COVID-19 vaccines do a great job preventing severe disease in most people, but they don’t work well for those with a severely compromised immune system.
In healthy people, the current vaccines work by triggering the production of antibodies that bind to the SARS-CoV-2 virus that causes COVID-19, preventing it from infecting healthy cells. But for people with fewer antibodies—including patients with blood cancers or taking medications that suppress their immune response—the body’s response is less effective.
Jonas Heitmann, a hematologist and oncologist at the University Hospital Tübingen in Germany, recognized that many of his cancer patients were at high risk of COVID-19 and knew they needed a different type of vaccine. Heitmann and other researcher have shown that immune cells called T cells that boost the body’s immune response and kill SARS-CoV-2-infected cells were able to step up when the supply of antibodies was limited.
Now, he and his colleagues have developed a vaccine that specifically activates T cells, which they are testing in clinical trials in Germany.
Their hope, Heitmann says, is “to protect those who cannot benefit from currently approved vaccines.”
They’re not the only ones working on T-cell vaccines. Scientists have long suspected that shots targeting T cells might clear viral infections quicker than currently approved vaccines and provide longer-term protection against severe disease, since antibodies wane a few months after vaccination.
Another advantage of T cell vaccines is that, because they recognize features of SARS-CoV-2 that are common to many variants and closely-related sister viruses, they could provide broad protection against future coronavirus infections, says Ramon Arens, an immunologist at Leiden University in the Netherlands.
How do T-cell vaccines differ?
The current batch of vaccines is designed to teach white blood cells, called B cells, to produce antibodies that recognize and bind to proteins found on the surface of the virus, such as the spike protein, the part of the virus that helps it bind to cells. When antibodies bind to a virus instead, it can’t infect the cell. The problem is that the spike protein mutates frequently, changing its appearance and evading any antibodies that no longer recognize it.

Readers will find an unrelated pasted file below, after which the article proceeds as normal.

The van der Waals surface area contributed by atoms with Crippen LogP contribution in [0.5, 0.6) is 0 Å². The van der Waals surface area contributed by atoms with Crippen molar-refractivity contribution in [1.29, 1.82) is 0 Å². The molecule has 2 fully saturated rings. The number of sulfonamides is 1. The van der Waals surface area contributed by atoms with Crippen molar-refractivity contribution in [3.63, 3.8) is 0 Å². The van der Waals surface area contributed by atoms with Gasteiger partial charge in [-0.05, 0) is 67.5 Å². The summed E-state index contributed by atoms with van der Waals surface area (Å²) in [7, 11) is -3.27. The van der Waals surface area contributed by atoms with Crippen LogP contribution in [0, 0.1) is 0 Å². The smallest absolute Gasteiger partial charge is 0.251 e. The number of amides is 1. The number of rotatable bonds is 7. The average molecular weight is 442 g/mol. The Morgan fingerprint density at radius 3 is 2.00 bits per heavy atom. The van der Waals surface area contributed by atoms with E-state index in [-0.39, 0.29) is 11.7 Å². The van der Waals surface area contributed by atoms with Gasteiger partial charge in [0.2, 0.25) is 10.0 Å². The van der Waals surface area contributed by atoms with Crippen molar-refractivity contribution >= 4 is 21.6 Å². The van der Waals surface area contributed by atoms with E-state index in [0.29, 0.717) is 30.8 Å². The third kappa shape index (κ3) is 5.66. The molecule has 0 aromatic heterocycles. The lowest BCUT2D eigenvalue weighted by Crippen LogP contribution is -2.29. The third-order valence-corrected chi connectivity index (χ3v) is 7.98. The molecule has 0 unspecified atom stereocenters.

Unlike antibodies, T-cells “see” many other parts of the virus: parts that change, including the spike protein, and those that don’t. Scientists are designing COVID-19 T-cell vaccines that help T cells recognize many of the proteins hidden inside SARS-CoV-2, as well as those displayed on its surface.
Because scientists don’t always know which viral proteins will be successful at activating the body’s T cells, they used an algorithm to scour the genetic blueprint of SARS-CoV-2 for suitable proteins and then tested candidates in the lab to find the most effective combination.
Heitmann and his team’s vaccine, called CoVac-1, contains a cocktail of six synthetic viral protein fragments. The mix includes one fragment derived from the spike protein, as well as others from the virus’ envelope, the membrane that mediates entry into host cells, and from the shell that encapsulates the virus’s genetic material.
A French biotechnology company called Osivax has been testing a T-cell vaccine for influenza, and they are now also developing one against SARS-CoV-2 and closely related coronaviruses. Other vaccines like the one developed by Texas-based biotech firm Vaxxinity activate both B and T cells using a mixture of synthetic protein fragments from the SARS-CoV-2 spike, shell, and membrane.
Are T-cell vaccines better for everyone?
Many of these T cell vaccines are in the early stages of testing, though, so it’s too early to tell whether they are better at protecting everyone against COVID-19 compared to the currently used jabs that also elicit a T cell response. However, scientists like Heitmann think it’s very likely that they’ll perform better for people who are severely immunocompromised than the existing options.
In a combined phase one and two trial, Heitmann's team tested CoVAC-1 in patients who are unable to produce antibodies due to an underlying disease. Preliminary data from 14 participants—many of whom received mRNA vaccine doses that didn’t prove effective—indicated that 13 had a measurable T cell response.
Whether that’s enough to protect against COVID-19, or at least severe outcomes of the disease, is as yet unknown. But there is preliminary evidence from Arens’ Leiden University lab, yet to be peer reviewed, that shows mice vaccinated with three doses of a rodent-specific T-cell vaccine were protected against a lethal SARS-CoV-2 infection.
Shane Crotty, an immunologist at the La Jolla Institute for Immunology in California, argues that there is a downside to T cell vaccines. Many of the T cells activated by an intramuscular shot in the arm tend to circulate in the blood stream rather than concentrate in the nose or throat, where the body first encounters the airborne SARS-CoV-2 virus. It takes a few days till the vaccine-activated T cells reach those sites and control the virus, he says.
Crotty suggests that T-cell vaccines could have a greater impact if they generated local T cells that met the virus at the port of entry. That would mean administering the vaccine through the nose, which is complicated. (Read more about efforts to make COVID-19 vaccines delivered through the nose.)
Scientists also don’t yet know what level of T cells are required to protect against COVID-19. But Crotty suspects a T-cell vaccine may help people who harbor almost undetectable levels of SARS-CoV-2 for weeks to years, which some researchers believe is one cause of the host of lingering symptoms collectively known as long COVID.
After all, the job of certain T cells is to kill off infected cells. “So if you did have a vaccine that was doing that better,” Crotty speculates, “it may have an added benefit in reducing some aspects of long COVID.”